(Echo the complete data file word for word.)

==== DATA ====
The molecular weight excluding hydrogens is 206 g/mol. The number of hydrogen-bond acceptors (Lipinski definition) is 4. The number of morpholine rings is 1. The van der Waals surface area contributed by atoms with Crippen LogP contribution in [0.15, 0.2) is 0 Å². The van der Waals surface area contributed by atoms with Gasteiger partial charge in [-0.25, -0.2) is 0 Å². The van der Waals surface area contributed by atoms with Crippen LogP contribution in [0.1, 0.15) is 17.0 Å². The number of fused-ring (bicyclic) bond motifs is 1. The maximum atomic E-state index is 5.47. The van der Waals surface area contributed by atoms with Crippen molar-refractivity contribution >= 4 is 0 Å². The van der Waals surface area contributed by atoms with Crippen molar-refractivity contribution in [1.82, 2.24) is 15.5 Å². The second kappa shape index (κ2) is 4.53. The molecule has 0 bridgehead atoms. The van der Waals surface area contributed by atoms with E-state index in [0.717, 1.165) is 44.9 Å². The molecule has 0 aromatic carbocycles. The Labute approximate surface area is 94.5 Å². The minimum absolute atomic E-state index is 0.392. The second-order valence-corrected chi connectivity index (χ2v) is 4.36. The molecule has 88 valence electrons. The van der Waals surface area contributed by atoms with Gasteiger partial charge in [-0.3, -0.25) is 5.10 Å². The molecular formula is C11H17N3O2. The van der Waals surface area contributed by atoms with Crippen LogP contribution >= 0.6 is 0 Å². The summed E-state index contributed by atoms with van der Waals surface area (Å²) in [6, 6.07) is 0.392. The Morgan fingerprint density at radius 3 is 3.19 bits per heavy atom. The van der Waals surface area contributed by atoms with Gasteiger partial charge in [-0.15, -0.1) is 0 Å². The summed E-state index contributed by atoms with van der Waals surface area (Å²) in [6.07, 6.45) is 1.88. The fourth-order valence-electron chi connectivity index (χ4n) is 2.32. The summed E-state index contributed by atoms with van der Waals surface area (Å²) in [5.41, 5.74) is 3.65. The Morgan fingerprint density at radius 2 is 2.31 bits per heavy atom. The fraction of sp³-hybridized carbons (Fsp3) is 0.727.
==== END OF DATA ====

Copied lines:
The molecular weight excluding hydrogens is 206 g/mol. The number of hydrogen-bond acceptors (Lipinski definition) is 4. The number of morpholine rings is 1. The van der Waals surface area contributed by atoms with Crippen LogP contribution in [0.15, 0.2) is 0 Å². The van der Waals surface area contributed by atoms with Gasteiger partial charge in [-0.25, -0.2) is 0 Å². The van der Waals surface area contributed by atoms with Crippen LogP contribution in [0.1, 0.15) is 17.0 Å². The number of fused-ring (bicyclic) bond motifs is 1. The maximum atomic E-state index is 5.47. The van der Waals surface area contributed by atoms with Crippen molar-refractivity contribution >= 4 is 0 Å². The van der Waals surface area contributed by atoms with Crippen molar-refractivity contribution in [1.82, 2.24) is 15.5 Å². The second kappa shape index (κ2) is 4.53. The molecule has 0 bridgehead atoms. The van der Waals surface area contributed by atoms with E-state index in [0.717, 1.165) is 44.9 Å². The molecule has 0 aromatic carbocycles. The Labute approximate surface area is 94.5 Å². The minimum absolute atomic E-state index is 0.392. The second-order valence-corrected chi connectivity index (χ2v) is 4.36. The molecule has 88 valence electrons. The van der Waals surface area contributed by atoms with Gasteiger partial charge in [-0.3, -0.25) is 5.10 Å². The molecular formula is C11H17N3O2. The van der Waals surface area contributed by atoms with Crippen LogP contribution >= 0.6 is 0 Å². The summed E-state index contributed by atoms with van der Waals surface area (Å²) in [6, 6.07) is 0.392. The Morgan fingerprint density at radius 3 is 3.19 bits per heavy atom. The van der Waals surface area contributed by atoms with Gasteiger partial charge in [-0.15, -0.1) is 0 Å². The summed E-state index contributed by atoms with van der Waals surface area (Å²) in [6.07, 6.45) is 1.88. The fourth-order valence-electron chi connectivity index (χ4n) is 2.32. The summed E-state index contributed by atoms with van der Waals surface area (Å²) in [5.41, 5.74) is 3.65. The Morgan fingerprint density at radius 2 is 2.31 bits per heavy atom. The fraction of sp³-hybridized carbons (Fsp3) is 0.727.